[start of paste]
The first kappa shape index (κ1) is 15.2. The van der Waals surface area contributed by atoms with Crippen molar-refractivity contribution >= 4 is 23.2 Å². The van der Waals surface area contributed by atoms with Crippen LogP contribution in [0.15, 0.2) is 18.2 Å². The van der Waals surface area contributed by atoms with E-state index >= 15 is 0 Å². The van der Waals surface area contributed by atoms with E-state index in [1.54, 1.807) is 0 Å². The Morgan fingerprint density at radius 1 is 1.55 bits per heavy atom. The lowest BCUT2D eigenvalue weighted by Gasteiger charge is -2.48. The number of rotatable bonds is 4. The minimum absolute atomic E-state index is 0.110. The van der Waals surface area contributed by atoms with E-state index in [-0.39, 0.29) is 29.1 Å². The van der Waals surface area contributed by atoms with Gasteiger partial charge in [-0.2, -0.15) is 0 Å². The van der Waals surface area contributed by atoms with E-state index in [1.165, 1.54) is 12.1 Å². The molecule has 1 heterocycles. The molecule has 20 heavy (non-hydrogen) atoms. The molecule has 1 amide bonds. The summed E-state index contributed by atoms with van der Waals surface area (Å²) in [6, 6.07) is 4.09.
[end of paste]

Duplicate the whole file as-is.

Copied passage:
The first kappa shape index (κ1) is 15.2. The van der Waals surface area contributed by atoms with Crippen molar-refractivity contribution >= 4 is 23.2 Å². The van der Waals surface area contributed by atoms with Crippen LogP contribution in [0.15, 0.2) is 18.2 Å². The van der Waals surface area contributed by atoms with E-state index >= 15 is 0 Å². The van der Waals surface area contributed by atoms with E-state index in [1.54, 1.807) is 0 Å². The Morgan fingerprint density at radius 1 is 1.55 bits per heavy atom. The lowest BCUT2D eigenvalue weighted by Gasteiger charge is -2.48. The number of rotatable bonds is 4. The minimum absolute atomic E-state index is 0.110. The van der Waals surface area contributed by atoms with E-state index in [-0.39, 0.29) is 29.1 Å². The van der Waals surface area contributed by atoms with Gasteiger partial charge in [-0.2, -0.15) is 0 Å². The van der Waals surface area contributed by atoms with E-state index in [1.165, 1.54) is 12.1 Å². The molecule has 1 heterocycles. The molecule has 20 heavy (non-hydrogen) atoms. The molecule has 1 amide bonds. The summed E-state index contributed by atoms with van der Waals surface area (Å²) in [6, 6.07) is 4.09.